US to remove up to 70,000 troops from Europe, Asia
U.S. President Bush on Monday announced plans to bring home up to 70,000 troops from Europe and Asia within a decade in a major realignment that Democrats said was politically motivated in an election year.
"The world has changed a great deal and our posture must change with it," Bush said of his plan for one of the biggest shifts of U.S. forces at many of 5,458 military facilities worldwide since the Cold War.
Bush said his goal was to ease the burden on U.S. troops, but the plan offered no immediate relief to more than 140,000 American troops facing extended deployments in Iraq and Afghanistan.
Addressing the Veterans of Foreign Wars in the political battleground state of Ohio, Bush said more troops would eventually be stationed in the United States, and those remaining overseas would have more combat power to "surge quickly to deal with unexpected threats."
At the Pentagon, defense officials said a "significant portion" of the 60,000 to 70,000 troops and 100,000 family members and civilian personnel in question would come out of Europe, including about 30,000 troops in two heavy divisions in Germany.
They said moves would not begin until at least 2006 after decisions are made on new domestic base closings, and that a brigade of Army Stryker armored vehicles with 5,000 troops would be deployed to Germany as part of the U.S. shift away from ponderous forces toward mobility.
The United States now has about 115,000 troops stationed in Europe and another 97,000 in the Asia-Pacific region. A senior State Department official said troop reductions in Asia would be "not very dramatic" but gave no details.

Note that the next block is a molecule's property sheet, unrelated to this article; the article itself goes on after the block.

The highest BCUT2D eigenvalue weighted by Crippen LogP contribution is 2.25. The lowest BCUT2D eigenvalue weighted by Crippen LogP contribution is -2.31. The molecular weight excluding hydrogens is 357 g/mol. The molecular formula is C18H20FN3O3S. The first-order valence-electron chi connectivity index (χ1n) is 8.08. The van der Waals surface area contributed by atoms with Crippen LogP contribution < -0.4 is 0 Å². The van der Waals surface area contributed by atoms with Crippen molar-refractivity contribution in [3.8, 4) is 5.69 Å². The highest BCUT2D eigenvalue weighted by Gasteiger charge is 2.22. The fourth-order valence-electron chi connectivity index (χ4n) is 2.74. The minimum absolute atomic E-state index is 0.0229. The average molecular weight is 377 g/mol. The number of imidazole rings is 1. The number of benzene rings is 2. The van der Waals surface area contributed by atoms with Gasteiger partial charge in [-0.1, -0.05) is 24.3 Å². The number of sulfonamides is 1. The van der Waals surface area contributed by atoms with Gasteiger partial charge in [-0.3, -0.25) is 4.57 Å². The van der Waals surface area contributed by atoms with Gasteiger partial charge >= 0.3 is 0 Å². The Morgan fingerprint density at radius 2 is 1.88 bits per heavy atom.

KERRY ADVISERS CRITICIZE MOVE
Advisers to Democratic presidential rival John Kerry warned the plan could make America more vulnerable.
"This ill-conceived move and its timing seem politically motivated rather than designed to strengthen our national security," said retired Gen. Wesley Clark.
"As we face a global war on terror with al Qaeda active in more than 60 countries, now is not the time to pull back our forces," asserted Clark, a former supreme commander of all NATO forces in Europe.
White House officials said the realignment would take seven to 10 years but it could be welcome news for many military families and appeal to some veterans, an important voting bloc in the November election. Kerry is a decorated Vietnam veteran.
Bush said the realignment plan was part of a long-term commitment to "reduce the stress on our troops and our military families" and would save American taxpayers' money.
It could also mean big changes in long-standing arrangements with key allies, particularly Germany, as well as South Korea and Japan, and will result in more U.S. troops on home soil at a time when critics say deployments in Iraq and Afghanistan have stretched U.S. forces too thin.
Bush's plan does not include the 125,000 U.S. troops now in Iraq and nearly 20,000 in Afghanistan -- opening him up to further criticism from Democrats.
Kerry has said he would "significantly" cut American troop levels in Iraq within a year. Bush said Kerry's campaign pledge to do so "sends the wrong signal to the enemy."
A White House official stressed the moves were being taken in close consultation with U.S. allies such as Germany, where the United States had 75,603 troops alone at the end of March.
The United States has maintained a major presence in Europe and Asia since the end of the Second World War in 1945. During the Cold War, the European forces, especially in Germany, were meant to be a counterweight to the threat posed by the Soviet Union's Warsaw Pact forces.
But Bush said: "The threat no longer exists."
U.S. officials said the plan called for using bases in Eastern European countries of the former Soviet bloc as transit points to quickly send forces to trouble spots, but there were no plans to establish major U.S. bases in East Europe or Central Asia.